West Virginia's former "intelligent design" bill passes the House

West Virginia State Capitol.

West Virginia's House of Representatives passed Senate Bill 280, a bill threatening the integrity of science education in the state's public schools, on a 89-9-2 vote on March 9, 2024.

The bill provides that "[n]o public school board, school superintendent, or school principal may prohibit a public school classroom teacher from discussing or answering questions from students about scientific theories of how the universe and/or life came to exist."

But as originally introduced, Senate Bill 280 provided that "[t]eachers in public schools, including public charter schools, that include any one or more of grades kindergarten through 12, may teach intelligent design as a theory of how the universe and/or humanity came to exist."

Despite the revision, the bill's lead sponsor, Amy Grady (R-District 4), declared that the revised bill still would protect the teaching of "intelligent design," according to West Virginia Watch (January 23, 2024).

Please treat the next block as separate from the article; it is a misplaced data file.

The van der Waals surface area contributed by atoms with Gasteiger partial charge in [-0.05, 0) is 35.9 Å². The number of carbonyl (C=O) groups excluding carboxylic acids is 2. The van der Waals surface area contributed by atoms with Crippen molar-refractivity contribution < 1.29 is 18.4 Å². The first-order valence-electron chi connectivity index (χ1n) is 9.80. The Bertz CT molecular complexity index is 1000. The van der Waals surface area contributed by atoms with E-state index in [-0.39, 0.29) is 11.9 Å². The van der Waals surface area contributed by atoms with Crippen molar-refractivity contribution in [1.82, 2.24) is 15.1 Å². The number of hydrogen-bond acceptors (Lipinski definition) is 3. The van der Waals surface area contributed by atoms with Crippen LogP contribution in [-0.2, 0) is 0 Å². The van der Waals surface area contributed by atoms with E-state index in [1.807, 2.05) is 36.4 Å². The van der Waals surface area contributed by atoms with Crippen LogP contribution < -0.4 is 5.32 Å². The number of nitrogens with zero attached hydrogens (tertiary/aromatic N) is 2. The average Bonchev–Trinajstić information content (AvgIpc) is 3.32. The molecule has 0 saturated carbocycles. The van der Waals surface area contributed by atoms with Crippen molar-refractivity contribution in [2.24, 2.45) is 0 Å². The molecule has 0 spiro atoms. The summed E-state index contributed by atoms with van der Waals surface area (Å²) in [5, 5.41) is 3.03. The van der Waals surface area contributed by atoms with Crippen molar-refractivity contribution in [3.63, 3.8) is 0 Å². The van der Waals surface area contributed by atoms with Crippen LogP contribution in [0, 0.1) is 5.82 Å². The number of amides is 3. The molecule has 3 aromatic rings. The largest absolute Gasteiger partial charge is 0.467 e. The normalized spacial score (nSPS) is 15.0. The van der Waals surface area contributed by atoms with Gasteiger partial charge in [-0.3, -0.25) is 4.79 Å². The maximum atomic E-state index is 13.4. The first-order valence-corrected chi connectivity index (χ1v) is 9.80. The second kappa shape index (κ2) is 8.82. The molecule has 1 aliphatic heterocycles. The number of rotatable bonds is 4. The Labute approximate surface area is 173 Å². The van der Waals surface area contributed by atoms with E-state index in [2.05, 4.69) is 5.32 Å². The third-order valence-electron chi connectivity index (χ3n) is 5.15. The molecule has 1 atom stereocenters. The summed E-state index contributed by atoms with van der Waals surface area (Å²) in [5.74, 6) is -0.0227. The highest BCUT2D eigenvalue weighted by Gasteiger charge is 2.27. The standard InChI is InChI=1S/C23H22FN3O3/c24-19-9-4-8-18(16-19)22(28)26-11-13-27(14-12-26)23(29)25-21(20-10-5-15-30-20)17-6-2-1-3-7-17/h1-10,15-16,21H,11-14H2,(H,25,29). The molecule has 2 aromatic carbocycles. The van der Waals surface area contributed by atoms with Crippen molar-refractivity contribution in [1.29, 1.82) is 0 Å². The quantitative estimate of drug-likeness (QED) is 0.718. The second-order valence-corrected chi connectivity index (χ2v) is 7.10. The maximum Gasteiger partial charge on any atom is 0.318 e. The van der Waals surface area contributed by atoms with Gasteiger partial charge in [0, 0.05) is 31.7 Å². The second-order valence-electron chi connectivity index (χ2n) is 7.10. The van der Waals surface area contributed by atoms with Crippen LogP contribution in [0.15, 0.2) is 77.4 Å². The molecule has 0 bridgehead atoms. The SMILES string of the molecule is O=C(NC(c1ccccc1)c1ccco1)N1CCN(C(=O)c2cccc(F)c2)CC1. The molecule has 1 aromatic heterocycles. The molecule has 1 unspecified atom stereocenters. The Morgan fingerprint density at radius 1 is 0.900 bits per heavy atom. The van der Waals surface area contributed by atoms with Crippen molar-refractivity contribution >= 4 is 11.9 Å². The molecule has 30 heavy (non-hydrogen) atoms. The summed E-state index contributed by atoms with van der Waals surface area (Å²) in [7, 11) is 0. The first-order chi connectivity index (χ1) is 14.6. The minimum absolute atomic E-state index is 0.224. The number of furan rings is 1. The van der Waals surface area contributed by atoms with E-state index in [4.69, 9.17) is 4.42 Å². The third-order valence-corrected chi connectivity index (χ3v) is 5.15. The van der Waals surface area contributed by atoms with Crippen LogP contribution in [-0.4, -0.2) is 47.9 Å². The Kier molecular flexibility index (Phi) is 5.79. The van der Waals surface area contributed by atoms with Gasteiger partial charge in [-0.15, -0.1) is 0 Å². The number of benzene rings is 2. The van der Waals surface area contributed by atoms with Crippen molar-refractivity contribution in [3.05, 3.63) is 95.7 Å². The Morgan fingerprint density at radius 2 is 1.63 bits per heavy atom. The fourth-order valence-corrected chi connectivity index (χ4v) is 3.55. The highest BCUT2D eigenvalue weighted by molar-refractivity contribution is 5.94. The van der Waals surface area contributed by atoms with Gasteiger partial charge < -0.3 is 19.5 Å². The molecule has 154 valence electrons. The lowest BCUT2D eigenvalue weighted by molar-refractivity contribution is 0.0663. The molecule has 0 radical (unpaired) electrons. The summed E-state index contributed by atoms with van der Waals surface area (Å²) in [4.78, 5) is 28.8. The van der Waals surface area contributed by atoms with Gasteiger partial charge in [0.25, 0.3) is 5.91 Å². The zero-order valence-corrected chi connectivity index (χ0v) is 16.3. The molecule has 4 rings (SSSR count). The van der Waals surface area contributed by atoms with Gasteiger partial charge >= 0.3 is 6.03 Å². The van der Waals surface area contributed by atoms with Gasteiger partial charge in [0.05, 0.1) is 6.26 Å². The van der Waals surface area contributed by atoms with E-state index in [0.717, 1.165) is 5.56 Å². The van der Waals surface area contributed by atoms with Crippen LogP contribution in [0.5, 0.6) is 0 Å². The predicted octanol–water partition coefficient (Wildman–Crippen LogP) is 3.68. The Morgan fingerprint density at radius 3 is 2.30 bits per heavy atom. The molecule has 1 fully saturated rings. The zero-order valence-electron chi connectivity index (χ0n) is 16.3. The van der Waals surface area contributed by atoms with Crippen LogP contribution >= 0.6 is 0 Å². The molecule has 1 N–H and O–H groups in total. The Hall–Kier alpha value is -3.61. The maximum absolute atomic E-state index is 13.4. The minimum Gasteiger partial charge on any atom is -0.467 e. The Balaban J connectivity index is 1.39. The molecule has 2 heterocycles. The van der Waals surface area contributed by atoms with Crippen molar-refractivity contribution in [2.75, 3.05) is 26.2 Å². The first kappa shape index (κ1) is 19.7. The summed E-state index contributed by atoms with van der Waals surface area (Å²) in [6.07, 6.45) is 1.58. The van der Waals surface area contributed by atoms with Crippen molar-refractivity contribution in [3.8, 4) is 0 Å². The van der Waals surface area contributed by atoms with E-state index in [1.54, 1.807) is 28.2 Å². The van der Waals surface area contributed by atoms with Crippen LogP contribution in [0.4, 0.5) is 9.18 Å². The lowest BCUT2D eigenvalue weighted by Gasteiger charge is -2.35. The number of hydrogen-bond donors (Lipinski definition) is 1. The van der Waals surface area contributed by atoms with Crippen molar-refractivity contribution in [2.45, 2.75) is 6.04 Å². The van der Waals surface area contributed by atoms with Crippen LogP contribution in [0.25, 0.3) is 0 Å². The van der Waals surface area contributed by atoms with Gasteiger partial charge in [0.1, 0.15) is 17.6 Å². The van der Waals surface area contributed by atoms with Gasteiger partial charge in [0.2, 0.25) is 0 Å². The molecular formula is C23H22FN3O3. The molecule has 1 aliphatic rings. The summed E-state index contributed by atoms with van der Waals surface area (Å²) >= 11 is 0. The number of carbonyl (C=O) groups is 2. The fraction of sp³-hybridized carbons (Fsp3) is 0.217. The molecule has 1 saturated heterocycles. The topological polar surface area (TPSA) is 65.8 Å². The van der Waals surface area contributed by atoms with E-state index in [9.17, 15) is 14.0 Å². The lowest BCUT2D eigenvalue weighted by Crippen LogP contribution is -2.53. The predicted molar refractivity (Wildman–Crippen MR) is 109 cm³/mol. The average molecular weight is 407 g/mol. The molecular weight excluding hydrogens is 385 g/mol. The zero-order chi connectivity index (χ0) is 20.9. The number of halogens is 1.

The National Science Teachers Association warned (PDF), "Enacting SB 280 would engender significant confusion about what West Virginia's public school teachers are allowed to teach, potentially leading to litigation," as NCSE previously reported.

Having already passed the Senate on a 31-2 vote on January 23, 2024, Senate Bill 280 is now presumably headed for the desk of Governor Jim Justice.

Glenn Branch
Short Bio

Glenn Branch is Deputy Director of NCSE.